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Updated: January 27, 2011 15:36 IST

‘He was my inspiration'

TRICHUR V. RAMACHANDRAN
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Trichur Ramachandran. Photo: V. Ganesan
The Hindu Trichur Ramachandran. Photo: V. Ganesan

Carnatic and Hindustani vocalist Trichur V. Ramachandran writes:

With the passing away of Pt. Bhimsen Joshi , India has lost one of the greatest exponents of music and the void cannot be filled  in the near future. He was a musician who reached great heights through sheer dedication  and hard ‘sadhana' (practice).

Endowed with a sonorous voice and amazing breath control, he was able to please both the connoisseur and the layman alike. He sang for himself with utmost devotion and sincerity which had an electrifying effect on the listeners.  Although he belonged to Kirana gharana, he absorbed different facets of the other gharanas as well.  He was at home with pure classical as well as semi-classical such as abhangs and bhajans. He was also famous for Dasar padas.  He had this great ability to a roar like a lion one moment and produced soft tones the next.

Just as my Guru GNB inspired me to take up music professionally, when I heard Panditji for the first time in 1984 at Sri Krishna Gana Sabha, I was mesmerised. After  that concert, I began learning Hindustani  music under Pandit  Krishnanandji , also of the  Kirana  gharana. I heard many of Bhimsenji's  recordings and  was able to imbibe and perfect my style. Under my guru Krishnanandji's watchful eyes, I was able to give several successful Hindustani concerts.   I can now safely say that I was inspired only by Panditji in my endeavours .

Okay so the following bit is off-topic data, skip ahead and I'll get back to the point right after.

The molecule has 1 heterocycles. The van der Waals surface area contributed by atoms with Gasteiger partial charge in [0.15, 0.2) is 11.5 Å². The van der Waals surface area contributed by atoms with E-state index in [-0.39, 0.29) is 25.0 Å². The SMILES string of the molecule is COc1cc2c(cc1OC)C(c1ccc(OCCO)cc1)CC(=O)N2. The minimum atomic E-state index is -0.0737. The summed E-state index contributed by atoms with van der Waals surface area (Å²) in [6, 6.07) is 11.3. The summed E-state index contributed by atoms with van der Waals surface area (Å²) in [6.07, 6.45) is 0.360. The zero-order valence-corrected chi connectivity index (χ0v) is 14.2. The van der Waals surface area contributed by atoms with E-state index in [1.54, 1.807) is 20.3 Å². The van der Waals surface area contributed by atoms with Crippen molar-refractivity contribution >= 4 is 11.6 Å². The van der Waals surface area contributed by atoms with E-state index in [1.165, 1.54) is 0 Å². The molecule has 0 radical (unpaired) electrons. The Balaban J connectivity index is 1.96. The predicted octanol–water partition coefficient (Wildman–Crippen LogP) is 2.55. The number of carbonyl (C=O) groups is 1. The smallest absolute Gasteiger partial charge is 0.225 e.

I still remember Panditji's concert some years ago at Rani Seethai hall. The houseful auditorium reverberated with his soulful music. It was a morning concert. In the front row sat M.S. Subbulakshmi, appreciating every nuance. Panditji sang an unforgettable ‘Jamuna Ke Theer' in Bhairavi. The shehnai  wizard  Ustad  Bismillah Khan, who was also in the audience, was visibly moved by the music. Pandit Bhimsen Joshi is a yuga purusha. There will no other like him. He was simple, humble and noble. It is fitting that he passed away on the same day -- Bahula Panchami -- as Tyagaraja.

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